At least one-third of the people we know are introverts. They are the ones who prefer listening to speaking, reading to partying; who innovate and create but dislike self-promotion; who favor working on their own over brainstorming in teams. Although they are often labeled "quiet," it is to introverts that we owe many of the great contributions to society--from van Gogh’s sunflowers to the invention of the personal computer.
Passionately argued, impressively researched, and filled with indelible stories of real people, Quiet shows how dramatically we undervalue introverts, and how much we lose in doing so. Taking the reader on a journey from Dale Carnegie’s birthplace to Harvard Business School, from a Tony Robbins seminar to an evangelical megachurch, Susan Cain charts the rise of the Extrovert Ideal in the 20th century and explores its far-reaching effects. She talks to Asian-American students who feel alienated from the brash, backslapping atmosphere of American schools. She questions the dominant values of American business culture, where forced collaboration can stand in the way of innovation, and where the leadership potential of introverts is often overlooked. And she draws on cutting-edge research in psychology and neuroscience to reveal the surprising differences between extroverts and introverts.
Perhaps most inspiring, she introduces us to successful introverts--from a witty, high-octane public speaker who recharges in solitude after his talks, to a record-breaking salesman who quietly taps into the power of questions. Finally, she offers invaluable advice on everything from how to better negotiate differences in introvert-extrovert relationships to how to empower an introverted child to when it makes sense to be a "pretend extrovert."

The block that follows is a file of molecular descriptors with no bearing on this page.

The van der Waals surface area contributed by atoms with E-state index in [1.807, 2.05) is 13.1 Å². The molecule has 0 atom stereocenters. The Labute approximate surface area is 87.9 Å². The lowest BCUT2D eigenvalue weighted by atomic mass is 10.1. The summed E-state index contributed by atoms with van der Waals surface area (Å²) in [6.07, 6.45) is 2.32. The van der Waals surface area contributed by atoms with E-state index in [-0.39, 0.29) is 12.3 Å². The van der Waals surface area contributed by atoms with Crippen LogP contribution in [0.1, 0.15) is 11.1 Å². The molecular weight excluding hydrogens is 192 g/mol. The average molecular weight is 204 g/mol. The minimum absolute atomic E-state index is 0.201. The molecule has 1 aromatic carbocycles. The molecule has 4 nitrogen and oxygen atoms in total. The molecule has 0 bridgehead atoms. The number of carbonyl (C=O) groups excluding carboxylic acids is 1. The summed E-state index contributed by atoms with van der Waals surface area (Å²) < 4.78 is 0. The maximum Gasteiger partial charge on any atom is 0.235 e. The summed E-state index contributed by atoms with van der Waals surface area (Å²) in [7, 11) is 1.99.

This extraordinary book has the power to permanently change how we see introverts and, equally important, how introverts see themselves.
©2012 Susan Cain (P)2012 Random House
"An intriguing and potentially life-altering examination of the human psyche that is sure to benefit both introverts and extroverts alike." (Kirkus)
"Cain gives excellent portraits of a number of introverts and shatters misconceptions. Cain consistently holds the reader’s interest by presenting individual profiles, looking at places dominated by extroverts (Harvard Business School) and introverts (a West Coast retreat center), and reporting on the latest studies. Her diligence, research, and passion for this important topic has richly paid off.-" (Publishers Weekly)
"An intelligent and often surprising look at what makes us who we are." (Booklist)
This book was extremely helpful in understanding myself and my wife. Some of the examples were like Susan Cain had observed interactions in my home and put them down on paper.
This book was awesome, learning about the various personality types and the strength of introspection, it was also extremely well referenced and researched.
Interesting and valuable insights. Well done. I've recommended to teachers, parents and healthcare, and it rang true, especially the second portion of the book.
Seems based mostly on proper academic research and reports of validated scientific experiments by professionals. I can highly recommend this to those out there tired of self-help books based more or less on mere subjective observations and unsuported and untested assumptions and hypotheses.
I have longed for a book to explore this subject and this is a wonderful beginning.
This has forever changed the way I view myself and those around me. I have recommended this book widely. Great narrator.
This book helped me recognize who I am in a very specific light. It showed me meaning to why I thought aspects of my personality were flawed, and how they actually are a great thing. I would definitely recommend this book to introverts and extroverts
At first I though it would just repeat the idea of "introverts ain't bad!" over and over, but it actually went pretty deep about research and what it means to be an introvert, what traits makes you one and how the line isn't so definite.
The performance was pretty good too.
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